Research shows that pet therapy in hospitals can reduce patient stress, blood pressure and anxiety. This is just one of the many reasons why pet therapy is offered at UF Health Jacksonville and UF Health North. After meeting certain requirements and being trained in workshops with Therapy Animal Coalition, registered pet therapy teams visit patients and help make a difference in their day.
Our pet therapy teams have been overwhelmed with the positive reactions from patients, and a couple of them shared their stories.
The McClains and Bella
Scott and Mary McClain’s dog, Bella, currently visits patients at UF Health North. Bella is so well-received by patients that she was recently featured on News4Jax and The Florida Times-Union. Bella has had a positive impact on many patients, but one story has stuck in their mind.
The McClains shared, “One of our most memorable visits was with an elderly lady and her daughter. The moment the lady saw Bella, a huge smile came across her face. We sat with her for 30 minutes while she pet Bella, and listened to her tell a story about a time when she fed her father’s pet raccoons peanut butter sandwiches while he was in the hospital.
The following week, we were eating lunch outside the cafeteria when the lady’s daughter came up to our table. She told us her mother had emergency surgery and was in the ICU. She asked if we could visit her mother, since the only time she smiled while in the hospital was when she met Bella. After receiving approval from her doctor, we went to see her for a second time. Once again, the same radiant smile came across her face when she saw Bella. Although she couldn’t speak and was in pain, the joy in her eyes spoke volumes to her family. We knew Bella helped shine a small light on her day and that is why we love being a pet therapy team.”
The McClains continued with, “One of the greatest things about visiting patients in the hospital is seeing patients’ expressions change from pain, apprehension and grave concern to instant joy and happiness when they first set eyes on Bella’s loving face. Keeping those images in our minds is truly worth a thousand words.”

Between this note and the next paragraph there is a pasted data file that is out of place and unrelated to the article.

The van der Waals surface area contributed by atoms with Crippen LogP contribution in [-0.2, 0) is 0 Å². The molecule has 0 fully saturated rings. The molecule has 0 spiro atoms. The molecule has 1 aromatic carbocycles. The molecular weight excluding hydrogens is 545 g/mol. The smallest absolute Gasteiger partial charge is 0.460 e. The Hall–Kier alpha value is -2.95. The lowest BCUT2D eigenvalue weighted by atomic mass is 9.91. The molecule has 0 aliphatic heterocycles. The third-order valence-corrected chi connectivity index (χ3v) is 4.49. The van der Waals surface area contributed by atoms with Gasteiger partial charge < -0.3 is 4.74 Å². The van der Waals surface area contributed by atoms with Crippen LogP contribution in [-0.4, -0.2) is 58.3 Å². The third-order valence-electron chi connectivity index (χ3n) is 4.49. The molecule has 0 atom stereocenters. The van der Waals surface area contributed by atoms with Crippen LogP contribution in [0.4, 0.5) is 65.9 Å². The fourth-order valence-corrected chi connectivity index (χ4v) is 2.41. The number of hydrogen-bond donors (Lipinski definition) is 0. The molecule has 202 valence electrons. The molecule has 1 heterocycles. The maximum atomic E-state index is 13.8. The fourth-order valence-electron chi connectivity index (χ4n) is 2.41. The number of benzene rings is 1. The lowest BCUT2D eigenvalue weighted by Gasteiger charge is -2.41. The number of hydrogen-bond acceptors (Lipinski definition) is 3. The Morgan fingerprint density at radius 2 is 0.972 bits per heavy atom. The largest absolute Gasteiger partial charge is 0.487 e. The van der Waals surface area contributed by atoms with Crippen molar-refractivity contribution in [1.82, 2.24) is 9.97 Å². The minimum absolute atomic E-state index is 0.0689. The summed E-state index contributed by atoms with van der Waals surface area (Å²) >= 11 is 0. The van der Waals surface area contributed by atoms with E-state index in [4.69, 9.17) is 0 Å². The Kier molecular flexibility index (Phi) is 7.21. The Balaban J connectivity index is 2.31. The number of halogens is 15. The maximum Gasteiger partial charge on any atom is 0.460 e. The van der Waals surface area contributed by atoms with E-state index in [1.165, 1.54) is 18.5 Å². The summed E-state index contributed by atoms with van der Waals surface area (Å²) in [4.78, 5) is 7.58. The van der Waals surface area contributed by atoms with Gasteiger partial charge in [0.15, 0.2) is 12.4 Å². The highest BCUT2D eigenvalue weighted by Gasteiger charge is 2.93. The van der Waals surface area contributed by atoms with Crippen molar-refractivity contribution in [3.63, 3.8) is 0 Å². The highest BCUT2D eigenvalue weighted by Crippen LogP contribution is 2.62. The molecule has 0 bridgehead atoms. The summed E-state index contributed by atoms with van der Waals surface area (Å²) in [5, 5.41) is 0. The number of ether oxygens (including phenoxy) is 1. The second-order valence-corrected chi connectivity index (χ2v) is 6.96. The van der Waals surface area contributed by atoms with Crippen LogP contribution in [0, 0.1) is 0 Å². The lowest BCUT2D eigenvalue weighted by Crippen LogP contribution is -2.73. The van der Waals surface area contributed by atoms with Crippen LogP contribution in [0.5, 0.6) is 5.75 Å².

Elizabeth “Bright” Wallace and Mr. Vito
Bright and her dog, Mr. Vito, have been a pet therapy team at UF Health Jacksonville since May 2007. Mr. Vito even has a special collar to wear when he visits the hospital. Bright said, “When I grab the collar out of the cupboard, he gets so excited. He runs to the back door and then to the car as fast as he can.”
Bright claims that Mr. Vito bears no judgment, only good will. He provides unconditional support for patients and creates a safe space. Many times patients tell Bright that seeing him made their day. She has been told from many patients’ family members that when they see Mr. Vito, it’s the first time they smile, laugh or speak during their hospital stay. He also inspires those who cannot normally communicate verbally to communicate through expressions or touch.
One particular moment has stuck with Bright since Mr. Vito has started therapy visits. Bright said, “I remember a patient we saw many times who was always in his room in his bed. He did not move, but appeared to see Mr. Vito. Mr. Vito would do tricks in the doorway. I never heard him say one word. One day this patient was sitting up in a wheelchair. Mr. Vito went beside him and gave his hand one gentle lick. This patient laughed, and that was the first time that anyone heard him laugh since he was in the hospital.”
Mr. Vito also enjoys seeing the staff during visits, and they love seeing him as well. When Bright and Mr. Vito walk through the halls, it’s common for them to hear staff members exclaim, “Mr. Vito is here!” or “Looking good, Mr. Vito!”
Interested in becoming a pet therapy team at UF Health? Contact Sandra Mallard at Sandra.Mallard@jax.ufl.edu or 904-244-4665 for information about the program and future workshops.